The European Union's antitrust case against Microsoft Corp. over Internet Explorer could be a nightmare for small- and medium-sized computer makers and set a dangerous precedent, a longtime trade group ally of Microsoft argued today.
Antitrust regulators at the European Commission want to force Microsoft to open Windows to other browsers, such as Mozilla's Firefox, Google's Chrome and Opera Software's Opera. That, said the Computing Technology Industry Association (CompTIA), a group with members throughout the technology food chain, would impose an unfair burden on computer manufacturers.
"The commission's proposed remedy is a 'must-carry'," said Lars Liebeler, CompTIA's antitrust counsel, referring to a requirement that the EU has hinted it will force on Microsoft. According to the commission, as well as regulatory filings in the U.S. by Microsoft, antitrust officials are considering ordering the company and OEMs to offer users a choice from several browsers when setting up a new PC.
"Such a remedy might include a requirement that OEMs distribute multiple browsers on new Windows-based PCs," Microsoft said in a January filing with the U.S. Securities and Exchange Commission.
"The commission may demand [Microsoft and OEMs] add an undetermined series of events to Windows to choose between an unknown number of browsers," Liebeler said. "This would interfere with PC makers' autonomy."
CompTIA, which has been granted "interested third-party" status to the case, filed a confidential statement with the commission today, taking Microsoft's side.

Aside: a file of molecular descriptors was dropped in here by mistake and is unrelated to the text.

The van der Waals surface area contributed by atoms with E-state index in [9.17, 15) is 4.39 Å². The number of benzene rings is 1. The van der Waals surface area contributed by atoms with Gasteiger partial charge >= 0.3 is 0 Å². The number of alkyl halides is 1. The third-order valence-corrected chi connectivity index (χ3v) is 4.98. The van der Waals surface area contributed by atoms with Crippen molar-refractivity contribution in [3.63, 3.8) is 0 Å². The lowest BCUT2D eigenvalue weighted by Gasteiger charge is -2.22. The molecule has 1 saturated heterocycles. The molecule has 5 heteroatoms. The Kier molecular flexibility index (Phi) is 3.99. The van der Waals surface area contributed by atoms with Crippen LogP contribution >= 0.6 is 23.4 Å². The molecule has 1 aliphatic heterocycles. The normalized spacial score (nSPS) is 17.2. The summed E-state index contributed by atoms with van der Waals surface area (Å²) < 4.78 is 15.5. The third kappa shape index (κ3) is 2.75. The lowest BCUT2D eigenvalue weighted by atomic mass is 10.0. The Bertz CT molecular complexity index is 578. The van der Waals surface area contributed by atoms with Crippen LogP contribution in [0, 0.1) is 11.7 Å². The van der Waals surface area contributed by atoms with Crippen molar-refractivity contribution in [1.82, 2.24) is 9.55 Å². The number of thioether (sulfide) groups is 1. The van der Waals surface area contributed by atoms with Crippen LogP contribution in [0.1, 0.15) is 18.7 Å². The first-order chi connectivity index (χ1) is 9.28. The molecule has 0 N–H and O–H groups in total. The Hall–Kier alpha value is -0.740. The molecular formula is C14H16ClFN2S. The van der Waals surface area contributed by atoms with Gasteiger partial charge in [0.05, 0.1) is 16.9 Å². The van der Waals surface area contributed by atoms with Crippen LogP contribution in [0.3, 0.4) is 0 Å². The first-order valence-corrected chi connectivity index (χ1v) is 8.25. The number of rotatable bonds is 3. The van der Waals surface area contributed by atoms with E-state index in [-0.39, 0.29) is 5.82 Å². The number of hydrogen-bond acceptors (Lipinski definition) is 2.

Liebeler, who has read the 154-page commission charges -- dubbed a "Statement of Objections" by the antitrust agency -- called the possible remedies "sketchy at this point," but noted that the phrase "ballot screen" was used by the commission to describe what users would face when they selected their preferred browser.
He argued that while all computer makers would be affected by such a decision, smaller companies would face the greatest burden because they don't have the resources to administer the changes.
More important, he said, was that a must-carry move by the EU would strip computer makers of their right to decide which software they include on their PCs, as well as set a dangerous precedent.
"If this case stands, anyone will be able to petition [the commission] and say, 'I'm not getting a fair shake and I want to be part of a must-carry'," Liebeler said. "It's obvious that a browser is indispensible, but we don't see any line between what the commission would think is indispensible and what's not indispensible." He cited antivirus software as one possibility.
The result could be anarchy. "Users don't want a computer that comes with 700 default setting choices," Liebeler said, adding that PC makers are already aware of users' resistance to bundled software, called "crapware" by some wags.